Labour has many more MPs, but that won’t mean change

The general election result in Scotland was a disaster for the Scottish National Party (SNP). Its seat count was reduced from 37 to just nine. Labour took 37 sears, the Lib Dens six and the Tories five.

This is a far cry from the heady days of 2015. Then,  in the wake of the 2014 independence referendum, the SNP swept all before them taking 56 seats in Scotland. Labour, the Tories and Liberal Democrats only managed to pick up one seat each.

So why has this happened in Scotland?

Firstly, it is important to acknowledge that despite their success in picking up seats, Labour is still not particularly popular. Its share of the vote was around 36 percent, only slightly bigger than the 34 percent it received nationally.

Support for independence in Scotland remains just shy of 50 percent. Many thousands of independence supporters voted Labour. They did so to get rid of the Tories.

An important feature of the voting in Scotland was that the central belt, which contains most working class constituencies, almost universally returned Labour MPs. The SNP hung on only narrowly in Dundee which is a working-class constituency with a long history of support for the SNP.

The ongoing crisis in the SNP and its failure in government have led to a withering of its support. The party which is formally committed to making Scotland an independent country has no idea how to achieve this end.

The current leader of the SNP, John Swinney, is a cautious business-friendly politician. Meanwhile, there are ongoing issues in Scotland with poverty, drug deaths and underfunding of the NHS. The SNP has been far from radical in challenging and confronting the outgoing Tory government.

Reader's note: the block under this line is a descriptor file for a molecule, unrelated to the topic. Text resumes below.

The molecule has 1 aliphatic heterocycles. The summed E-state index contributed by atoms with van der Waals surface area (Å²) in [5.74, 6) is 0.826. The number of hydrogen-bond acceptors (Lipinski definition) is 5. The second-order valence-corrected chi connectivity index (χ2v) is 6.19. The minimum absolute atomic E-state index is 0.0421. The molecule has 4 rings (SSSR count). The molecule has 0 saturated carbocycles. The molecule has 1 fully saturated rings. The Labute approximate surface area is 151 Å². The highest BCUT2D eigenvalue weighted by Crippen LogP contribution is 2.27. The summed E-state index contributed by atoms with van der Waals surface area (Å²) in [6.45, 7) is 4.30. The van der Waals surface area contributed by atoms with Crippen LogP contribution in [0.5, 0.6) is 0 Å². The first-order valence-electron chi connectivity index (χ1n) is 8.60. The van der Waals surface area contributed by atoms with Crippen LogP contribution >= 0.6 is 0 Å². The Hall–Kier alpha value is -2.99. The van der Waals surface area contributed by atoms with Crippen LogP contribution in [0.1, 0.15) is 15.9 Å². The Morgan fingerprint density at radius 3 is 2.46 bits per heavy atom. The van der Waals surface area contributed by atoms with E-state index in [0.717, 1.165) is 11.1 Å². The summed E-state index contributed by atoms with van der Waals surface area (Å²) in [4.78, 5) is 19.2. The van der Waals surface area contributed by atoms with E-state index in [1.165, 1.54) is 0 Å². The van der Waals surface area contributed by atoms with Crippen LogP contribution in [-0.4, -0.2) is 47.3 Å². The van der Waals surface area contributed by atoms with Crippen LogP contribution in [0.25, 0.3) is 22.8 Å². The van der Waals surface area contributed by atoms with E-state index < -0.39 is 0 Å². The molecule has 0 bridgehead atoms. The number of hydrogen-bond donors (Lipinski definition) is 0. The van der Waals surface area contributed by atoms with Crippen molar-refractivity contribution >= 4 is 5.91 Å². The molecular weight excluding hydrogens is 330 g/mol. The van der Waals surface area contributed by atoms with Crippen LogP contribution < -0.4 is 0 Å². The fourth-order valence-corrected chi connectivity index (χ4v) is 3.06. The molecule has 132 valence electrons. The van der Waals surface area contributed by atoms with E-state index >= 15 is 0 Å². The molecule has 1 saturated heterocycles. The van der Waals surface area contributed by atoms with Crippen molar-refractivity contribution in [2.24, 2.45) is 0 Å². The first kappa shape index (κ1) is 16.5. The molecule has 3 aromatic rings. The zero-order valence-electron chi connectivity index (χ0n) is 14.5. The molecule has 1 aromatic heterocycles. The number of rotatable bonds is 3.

Worryingly, the Reform Party is starting to pick up support in Scotland. It won a 7 percent share of the vote. One poll suggests it might return nine MSPs at the Scottish Elections in 2026. While the debate in Scotland around immigration and refugees has been generally far less toxic than in England, this shows that Scotland is not immune from the racism of right wing and mainstream politicians.

Like many across Britain, most people in Scotland will be happy to see the back of the Tories. However, like the rest of Britain, the real fight for change will take place on the streets and in the workplaces. This will mean confronting both the SNP government in Scotland and the Labour government around support for the Palestinians, tackling climate change, supporting immigrants and refugees and supporting those workers fighting back.

Independence remains popular in Scotland. For the moment, however, with the decline of the street movement, it is difficult to see how this can move forward in any effective way.  As disappointment with a Labour government in Westminster sets in, as it certainly will, there is potential for the independence movement to reignite.

If it is to succeed, then a major lesson for the movement is not to put your trust in the ultra-cautious and timid SNP. 


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